I told him “This is mile 10, this is when you hit the wall. It’s hard, it’s always hard, everyone is finding it tough. You can do it, just keep going, dig deep.”
We’d both loaded up iPods full of music to scream us through when the going got tough so I asked if he wanted to put his on to help him.
“No, I want to listen to your voice,” he replied and my heart cracked a little bit.
Mile 11 10:45, Mile 12 10:32, Mile 13 9:56, 0.12 0:56
At mile 11, we walked up a hill and then on some flat, the pain was really starting to bite and there was still a way to go.
After a quick calculation in my head, I told James the time so far and how far we had left. He said: “If we run two 9 minute miles we’ll be sub 2″ and we decided to try.
Alas, those hills and very tired legs meant it was not to be. We walked again at mile 12 and in mile 13, when James told me “don’t let me stop now, okay?”.
The sun had been hot for all the race (I was throwing bottles of water over us throughout) and we were really starting to flag but managed to run again just in time to speed past our cheering parents.
I knew we weren’t going to make sub-2, so I told James the priority was just finishing, however he wanted to do it.
Suddenly, peeking through at crowds – the finish line! We ran as fast as our tired legs would let us, and sailed over the finish step in step.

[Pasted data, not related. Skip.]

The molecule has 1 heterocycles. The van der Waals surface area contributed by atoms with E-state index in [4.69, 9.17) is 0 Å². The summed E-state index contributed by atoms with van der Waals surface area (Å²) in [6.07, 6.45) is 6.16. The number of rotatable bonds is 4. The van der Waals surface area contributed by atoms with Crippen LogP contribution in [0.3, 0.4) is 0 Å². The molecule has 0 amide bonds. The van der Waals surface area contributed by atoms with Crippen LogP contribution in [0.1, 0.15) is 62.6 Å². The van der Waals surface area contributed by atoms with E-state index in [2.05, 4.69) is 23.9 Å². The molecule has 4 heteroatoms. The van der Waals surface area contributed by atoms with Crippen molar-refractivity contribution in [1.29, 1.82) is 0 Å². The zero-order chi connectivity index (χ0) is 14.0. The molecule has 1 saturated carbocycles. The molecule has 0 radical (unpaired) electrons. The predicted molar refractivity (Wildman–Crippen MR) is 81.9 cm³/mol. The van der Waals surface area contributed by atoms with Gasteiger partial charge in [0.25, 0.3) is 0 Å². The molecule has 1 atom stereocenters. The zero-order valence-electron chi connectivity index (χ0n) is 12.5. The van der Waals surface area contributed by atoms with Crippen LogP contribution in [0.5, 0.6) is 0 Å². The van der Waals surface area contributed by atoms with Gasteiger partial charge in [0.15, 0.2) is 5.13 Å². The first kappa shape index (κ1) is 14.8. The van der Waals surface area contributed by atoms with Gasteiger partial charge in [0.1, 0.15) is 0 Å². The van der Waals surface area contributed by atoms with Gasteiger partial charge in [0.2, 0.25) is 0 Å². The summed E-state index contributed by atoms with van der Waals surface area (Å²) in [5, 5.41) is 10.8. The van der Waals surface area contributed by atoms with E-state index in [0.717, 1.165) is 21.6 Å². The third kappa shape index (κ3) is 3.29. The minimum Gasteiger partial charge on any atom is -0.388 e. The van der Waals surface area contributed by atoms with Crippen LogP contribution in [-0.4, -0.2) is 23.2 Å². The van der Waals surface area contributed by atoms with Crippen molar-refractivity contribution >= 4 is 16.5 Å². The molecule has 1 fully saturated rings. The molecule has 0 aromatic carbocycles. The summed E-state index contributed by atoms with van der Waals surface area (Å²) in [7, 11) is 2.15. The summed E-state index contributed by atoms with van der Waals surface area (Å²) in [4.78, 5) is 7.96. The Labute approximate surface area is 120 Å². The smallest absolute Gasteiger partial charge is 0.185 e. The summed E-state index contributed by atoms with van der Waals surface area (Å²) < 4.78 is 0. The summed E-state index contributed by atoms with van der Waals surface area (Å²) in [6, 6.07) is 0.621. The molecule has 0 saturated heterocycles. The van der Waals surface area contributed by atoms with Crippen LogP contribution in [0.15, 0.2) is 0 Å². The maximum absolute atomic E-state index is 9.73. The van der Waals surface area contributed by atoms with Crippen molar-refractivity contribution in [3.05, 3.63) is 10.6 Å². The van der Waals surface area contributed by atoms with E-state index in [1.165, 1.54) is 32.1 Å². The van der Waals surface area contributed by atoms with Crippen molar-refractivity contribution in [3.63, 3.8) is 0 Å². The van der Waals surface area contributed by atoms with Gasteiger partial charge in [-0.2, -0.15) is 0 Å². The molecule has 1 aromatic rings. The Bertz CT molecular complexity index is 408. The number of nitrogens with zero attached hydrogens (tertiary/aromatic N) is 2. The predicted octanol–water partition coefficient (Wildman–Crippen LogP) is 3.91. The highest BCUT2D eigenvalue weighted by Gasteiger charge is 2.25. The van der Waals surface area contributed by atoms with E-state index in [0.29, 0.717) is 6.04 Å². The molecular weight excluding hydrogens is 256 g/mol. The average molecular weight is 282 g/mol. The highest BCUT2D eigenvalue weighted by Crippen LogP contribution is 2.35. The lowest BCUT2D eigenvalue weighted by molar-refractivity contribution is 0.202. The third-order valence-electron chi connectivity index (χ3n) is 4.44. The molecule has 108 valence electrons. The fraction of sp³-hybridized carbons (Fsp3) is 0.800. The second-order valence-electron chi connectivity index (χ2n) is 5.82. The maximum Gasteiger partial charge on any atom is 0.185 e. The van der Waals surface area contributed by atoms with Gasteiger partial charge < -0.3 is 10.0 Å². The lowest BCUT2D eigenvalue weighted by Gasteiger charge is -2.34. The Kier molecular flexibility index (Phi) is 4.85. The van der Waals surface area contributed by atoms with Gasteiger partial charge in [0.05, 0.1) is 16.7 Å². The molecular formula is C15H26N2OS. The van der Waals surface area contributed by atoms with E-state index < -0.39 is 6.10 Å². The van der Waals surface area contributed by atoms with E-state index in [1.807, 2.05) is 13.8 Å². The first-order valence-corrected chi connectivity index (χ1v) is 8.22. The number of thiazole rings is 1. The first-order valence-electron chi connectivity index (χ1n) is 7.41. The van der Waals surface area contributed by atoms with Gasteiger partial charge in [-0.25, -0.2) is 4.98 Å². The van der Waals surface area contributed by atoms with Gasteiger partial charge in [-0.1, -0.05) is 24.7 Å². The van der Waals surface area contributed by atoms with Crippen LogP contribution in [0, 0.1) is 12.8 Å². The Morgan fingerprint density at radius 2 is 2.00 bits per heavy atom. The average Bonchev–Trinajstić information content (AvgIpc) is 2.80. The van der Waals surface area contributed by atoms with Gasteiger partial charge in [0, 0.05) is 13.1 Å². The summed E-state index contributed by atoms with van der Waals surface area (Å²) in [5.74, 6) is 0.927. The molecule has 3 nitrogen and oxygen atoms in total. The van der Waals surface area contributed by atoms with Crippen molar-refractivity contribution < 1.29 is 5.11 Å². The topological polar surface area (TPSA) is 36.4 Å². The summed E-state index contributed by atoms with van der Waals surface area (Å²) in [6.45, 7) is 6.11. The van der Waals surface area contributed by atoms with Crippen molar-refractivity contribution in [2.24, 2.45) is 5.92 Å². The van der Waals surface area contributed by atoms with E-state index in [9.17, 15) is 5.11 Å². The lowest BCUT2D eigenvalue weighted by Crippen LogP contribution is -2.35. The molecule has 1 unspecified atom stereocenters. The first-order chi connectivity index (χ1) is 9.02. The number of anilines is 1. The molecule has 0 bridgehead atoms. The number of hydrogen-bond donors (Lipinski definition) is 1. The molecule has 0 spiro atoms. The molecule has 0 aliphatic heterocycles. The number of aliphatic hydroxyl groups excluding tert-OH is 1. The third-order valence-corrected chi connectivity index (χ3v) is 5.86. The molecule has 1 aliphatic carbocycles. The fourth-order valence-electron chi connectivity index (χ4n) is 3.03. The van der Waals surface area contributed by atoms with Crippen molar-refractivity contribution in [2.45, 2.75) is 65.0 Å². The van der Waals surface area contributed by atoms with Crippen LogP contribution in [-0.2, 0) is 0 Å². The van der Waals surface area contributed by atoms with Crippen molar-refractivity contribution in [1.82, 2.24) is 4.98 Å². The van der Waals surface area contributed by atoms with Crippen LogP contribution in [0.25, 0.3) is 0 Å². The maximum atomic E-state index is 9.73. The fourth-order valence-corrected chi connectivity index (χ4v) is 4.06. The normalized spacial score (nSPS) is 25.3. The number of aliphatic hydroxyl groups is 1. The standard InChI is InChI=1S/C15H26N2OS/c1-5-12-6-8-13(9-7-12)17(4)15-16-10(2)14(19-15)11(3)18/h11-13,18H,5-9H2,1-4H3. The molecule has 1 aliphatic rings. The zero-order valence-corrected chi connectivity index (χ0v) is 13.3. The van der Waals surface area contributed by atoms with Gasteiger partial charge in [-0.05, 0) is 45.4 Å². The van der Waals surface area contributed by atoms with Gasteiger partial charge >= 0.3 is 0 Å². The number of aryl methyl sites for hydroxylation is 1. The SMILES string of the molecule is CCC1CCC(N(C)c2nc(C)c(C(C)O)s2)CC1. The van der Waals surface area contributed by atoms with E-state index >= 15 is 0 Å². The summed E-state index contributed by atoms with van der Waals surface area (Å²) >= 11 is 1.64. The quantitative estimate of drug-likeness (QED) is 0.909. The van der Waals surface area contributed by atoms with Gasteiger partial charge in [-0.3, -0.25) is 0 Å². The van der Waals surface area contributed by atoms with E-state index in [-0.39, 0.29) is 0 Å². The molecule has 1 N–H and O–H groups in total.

We gratefully picked up our medals, t-shirts, goody bag and water, water, water before bumping into James’ Dad as we made our way to meet our parents.
So relieved I couldn’t keep my eyes open…!
It was then time for our parents to meet for the first time, which went super well. My Mum said to James: “When Claire finished her first half, she said she’d never do it again.. would you?”
And he replied: “Yes!” which again, made my heart crack a little again and a few tears spring up!
I feel so lucky to have such a wonderful boyfriend who is my partner in every sense, when I run my next half I want him there and running it by my side.
Having someone else to focus on was great because it didn’t let any self-doubts creep into my mind, I was just concentrating on getting us through as best as I could.
I’m also of the opinion that once you’ve done a half, your body is much happier doing that distance again. I certainly didn’t find this race easy but every time I do a half (this was number 4) I get more into a groove.
After the race, we went home and James took off his shoes. Holy blisters! His big toe on one foot was literally horrific, poor man for running on it for so long.
We think he ran awkwardly to stop the pain on that toe because his heel has been injured for the past two weeks, it seems to be healing fine with lots of RICE though.
Our final times came through and I chuckled to see that we had exactly the same one to the second: 2:02:58
I’m pretty pleased with our time, all things considered, and think James did so well to get it despite his training history – the last five miles of that race were unknowns for him.
We’re already planning to do it next year, with proper training of course. Now, the focus is on healing up, getting back to full strength and maybe a few shorter races too!
* Have you ran a race in your home town or city?
* When is your next race?